That 'norm' was shredded in 2008. 

That is rhetoric we see a lot in political debate.

Though it shreds the norm of what we expect from the Attorney General, who is charged with making life and death decisions on the rule of law. 

In many ways, it is Congress's job to undermine the president. Obviously the details of that depend on the circumstances.

How did you come to that conclusion? It sure as hell isn't in their job description. 

 
 
 
WallyW
2.4  WallyW  replied to  JohnRussell @2    4 weeks ago

He could have stopped right there. After that sentence there is no other reason to give this jackass any further consideration. 

But JR, that is exactly what  has been happening. Barr and Durham are going to put a stop to it.

What's with the Dems wanting to impeach everyone?  jrSmiley_86_smiley_image.gif

 
 
 
Heartland American
3  Heartland American    4 weeks ago

Remarks as Prepared for Delivery   https://www.justice.gov/opa/speech/attorney-general-william-p-barr-delivers-19th-annual-barbara-k-olson-memorial-lecture

Good Evening.  Thank you all for being here.  And thank you to Gene [Meyer] for your kind introduction.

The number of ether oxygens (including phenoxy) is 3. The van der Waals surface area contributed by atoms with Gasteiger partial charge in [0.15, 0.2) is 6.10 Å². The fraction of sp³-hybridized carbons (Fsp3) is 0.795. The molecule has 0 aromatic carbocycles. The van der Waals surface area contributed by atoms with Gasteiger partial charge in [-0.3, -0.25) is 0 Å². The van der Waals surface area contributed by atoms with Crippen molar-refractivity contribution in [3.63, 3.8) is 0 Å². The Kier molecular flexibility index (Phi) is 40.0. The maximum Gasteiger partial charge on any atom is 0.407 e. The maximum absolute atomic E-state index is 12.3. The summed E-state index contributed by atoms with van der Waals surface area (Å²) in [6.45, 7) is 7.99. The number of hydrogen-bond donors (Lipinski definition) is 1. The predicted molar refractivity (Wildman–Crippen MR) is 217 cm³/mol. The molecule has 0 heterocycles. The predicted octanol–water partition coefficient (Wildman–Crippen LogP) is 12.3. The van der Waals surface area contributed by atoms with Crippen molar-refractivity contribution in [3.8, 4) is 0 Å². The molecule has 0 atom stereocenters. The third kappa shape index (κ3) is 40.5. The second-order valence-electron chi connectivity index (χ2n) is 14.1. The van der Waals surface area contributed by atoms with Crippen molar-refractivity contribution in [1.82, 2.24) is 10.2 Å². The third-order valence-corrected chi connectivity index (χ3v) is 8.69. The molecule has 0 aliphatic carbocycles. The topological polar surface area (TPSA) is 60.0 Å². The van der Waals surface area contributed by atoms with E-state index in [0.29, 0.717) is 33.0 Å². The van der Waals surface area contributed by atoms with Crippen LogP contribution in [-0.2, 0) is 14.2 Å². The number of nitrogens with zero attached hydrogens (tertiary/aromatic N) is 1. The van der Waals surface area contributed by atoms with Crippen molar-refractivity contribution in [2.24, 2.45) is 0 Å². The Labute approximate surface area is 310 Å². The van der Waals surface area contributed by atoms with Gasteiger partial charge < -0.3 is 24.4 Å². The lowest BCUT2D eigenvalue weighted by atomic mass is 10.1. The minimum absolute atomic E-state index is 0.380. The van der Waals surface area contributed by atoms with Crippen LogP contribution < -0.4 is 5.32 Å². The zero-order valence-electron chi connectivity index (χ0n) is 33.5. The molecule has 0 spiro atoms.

It is an honor to be here this evening delivering the 19 th  Annual Barbara K. Olson Memorial Lecture.  I had the privilege of knowing Barbara and had deep affection for her.  I miss her brilliance and ebullient spirit.  It is a privilege for me to participate in this series, which honors her. 

The theme for this year’s Annual Convention is “Originalism,” which is a fitting choice — though, dare I say, a somewhat “ un original” one for the Federalist Society.  I say that because the Federalist Society has played an historic role in taking originalism “mainstream.”  While other organizations have contributed to the cause, the Federalist Society has been in the vanguard.

A watershed for the cause was the decision of the American people to send Ronald Reagan to the White House, accompanied by his close advisor Ed Meese and a cadre of others who were firmly committed to an originalist approach to the law.  I was honored to work with Ed in the Reagan White House and be there several weeks ago when President Trump presented him with the Presidential Medal of Freedom.  As the President aptly noted, over the course of his career, Ed Meese has been among the Nation’s “most eloquent champions for following the Constitution as written.”